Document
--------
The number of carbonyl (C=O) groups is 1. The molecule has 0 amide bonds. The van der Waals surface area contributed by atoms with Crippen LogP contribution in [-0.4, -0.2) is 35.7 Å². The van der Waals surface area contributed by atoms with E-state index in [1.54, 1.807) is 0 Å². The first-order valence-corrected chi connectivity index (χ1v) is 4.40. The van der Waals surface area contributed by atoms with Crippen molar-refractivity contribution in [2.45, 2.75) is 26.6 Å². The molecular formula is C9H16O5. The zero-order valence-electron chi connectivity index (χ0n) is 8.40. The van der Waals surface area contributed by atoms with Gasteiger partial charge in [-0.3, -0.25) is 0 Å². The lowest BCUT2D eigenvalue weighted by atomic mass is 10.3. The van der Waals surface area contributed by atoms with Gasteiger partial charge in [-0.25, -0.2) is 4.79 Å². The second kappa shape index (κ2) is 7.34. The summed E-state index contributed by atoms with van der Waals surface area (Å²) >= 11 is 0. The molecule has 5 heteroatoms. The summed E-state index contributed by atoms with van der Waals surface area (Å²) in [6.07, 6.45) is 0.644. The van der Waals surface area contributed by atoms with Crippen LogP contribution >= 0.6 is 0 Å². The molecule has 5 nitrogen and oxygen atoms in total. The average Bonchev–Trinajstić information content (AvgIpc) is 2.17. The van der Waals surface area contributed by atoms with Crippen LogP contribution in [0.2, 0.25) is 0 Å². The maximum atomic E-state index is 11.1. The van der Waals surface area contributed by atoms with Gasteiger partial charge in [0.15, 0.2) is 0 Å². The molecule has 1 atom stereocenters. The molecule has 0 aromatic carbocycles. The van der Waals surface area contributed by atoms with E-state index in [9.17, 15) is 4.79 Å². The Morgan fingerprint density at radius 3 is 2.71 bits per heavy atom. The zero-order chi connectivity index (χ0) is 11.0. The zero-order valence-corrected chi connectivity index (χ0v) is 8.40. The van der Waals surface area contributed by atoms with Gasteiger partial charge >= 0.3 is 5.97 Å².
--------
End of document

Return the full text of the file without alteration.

The number of carbonyl (C=O) groups is 1. The molecule has 0 amide bonds. The van der Waals surface area contributed by atoms with Crippen LogP contribution in [-0.4, -0.2) is 35.7 Å². The van der Waals surface area contributed by atoms with E-state index in [1.54, 1.807) is 0 Å². The first-order valence-corrected chi connectivity index (χ1v) is 4.40. The van der Waals surface area contributed by atoms with Crippen molar-refractivity contribution in [2.45, 2.75) is 26.6 Å². The molecular formula is C9H16O5. The zero-order valence-electron chi connectivity index (χ0n) is 8.40. The van der Waals surface area contributed by atoms with Gasteiger partial charge in [-0.3, -0.25) is 0 Å². The lowest BCUT2D eigenvalue weighted by atomic mass is 10.3. The van der Waals surface area contributed by atoms with Gasteiger partial charge in [-0.25, -0.2) is 4.79 Å². The second kappa shape index (κ2) is 7.34. The summed E-state index contributed by atoms with van der Waals surface area (Å²) >= 11 is 0. The molecule has 5 heteroatoms. The summed E-state index contributed by atoms with van der Waals surface area (Å²) in [6.07, 6.45) is 0.644. The van der Waals surface area contributed by atoms with Crippen LogP contribution >= 0.6 is 0 Å². The molecule has 5 nitrogen and oxygen atoms in total. The average Bonchev–Trinajstić information content (AvgIpc) is 2.17. The van der Waals surface area contributed by atoms with Crippen LogP contribution in [0.2, 0.25) is 0 Å². The maximum atomic E-state index is 11.1. The van der Waals surface area contributed by atoms with Gasteiger partial charge in [0.15, 0.2) is 0 Å². The molecule has 1 atom stereocenters. The molecule has 0 aromatic carbocycles. The van der Waals surface area contributed by atoms with E-state index in [9.17, 15) is 4.79 Å². The Morgan fingerprint density at radius 3 is 2.71 bits per heavy atom. The zero-order chi connectivity index (χ0) is 11.0. The zero-order valence-corrected chi connectivity index (χ0v) is 8.40. The van der Waals surface area contributed by atoms with Gasteiger partial charge >= 0.3 is 5.97 Å².